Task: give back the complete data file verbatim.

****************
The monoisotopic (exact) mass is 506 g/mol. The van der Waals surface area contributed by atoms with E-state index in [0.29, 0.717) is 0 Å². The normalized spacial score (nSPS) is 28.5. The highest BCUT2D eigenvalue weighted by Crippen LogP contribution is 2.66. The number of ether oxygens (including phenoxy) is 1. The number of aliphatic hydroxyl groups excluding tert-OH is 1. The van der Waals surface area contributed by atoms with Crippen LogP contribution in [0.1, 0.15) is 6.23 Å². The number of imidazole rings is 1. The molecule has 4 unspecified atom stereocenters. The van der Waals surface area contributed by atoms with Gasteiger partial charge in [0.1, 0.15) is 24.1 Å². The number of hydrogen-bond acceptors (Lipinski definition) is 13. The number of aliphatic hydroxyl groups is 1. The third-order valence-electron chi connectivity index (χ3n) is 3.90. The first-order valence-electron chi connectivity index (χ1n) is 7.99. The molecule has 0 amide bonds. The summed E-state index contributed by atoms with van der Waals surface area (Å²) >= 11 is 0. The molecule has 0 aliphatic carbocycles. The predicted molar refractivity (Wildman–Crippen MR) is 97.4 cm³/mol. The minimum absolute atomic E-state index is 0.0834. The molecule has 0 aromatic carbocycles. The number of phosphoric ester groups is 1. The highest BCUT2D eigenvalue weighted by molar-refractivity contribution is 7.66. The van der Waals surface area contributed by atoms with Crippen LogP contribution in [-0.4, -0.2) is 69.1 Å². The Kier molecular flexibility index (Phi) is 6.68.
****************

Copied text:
The monoisotopic (exact) mass is 506 g/mol. The van der Waals surface area contributed by atoms with E-state index in [0.29, 0.717) is 0 Å². The normalized spacial score (nSPS) is 28.5. The highest BCUT2D eigenvalue weighted by Crippen LogP contribution is 2.66. The number of ether oxygens (including phenoxy) is 1. The number of aliphatic hydroxyl groups excluding tert-OH is 1. The van der Waals surface area contributed by atoms with Crippen LogP contribution in [0.1, 0.15) is 6.23 Å². The number of imidazole rings is 1. The molecule has 4 unspecified atom stereocenters. The van der Waals surface area contributed by atoms with Gasteiger partial charge in [0.1, 0.15) is 24.1 Å². The number of hydrogen-bond acceptors (Lipinski definition) is 13. The number of aliphatic hydroxyl groups is 1. The third-order valence-electron chi connectivity index (χ3n) is 3.90. The first-order valence-electron chi connectivity index (χ1n) is 7.99. The molecule has 0 amide bonds. The summed E-state index contributed by atoms with van der Waals surface area (Å²) >= 11 is 0. The molecule has 0 aliphatic carbocycles. The predicted molar refractivity (Wildman–Crippen MR) is 97.4 cm³/mol. The minimum absolute atomic E-state index is 0.0834. The molecule has 0 aromatic carbocycles. The number of phosphoric ester groups is 1. The highest BCUT2D eigenvalue weighted by molar-refractivity contribution is 7.66. The van der Waals surface area contributed by atoms with Crippen LogP contribution in [-0.4, -0.2) is 69.1 Å². The Kier molecular flexibility index (Phi) is 6.68.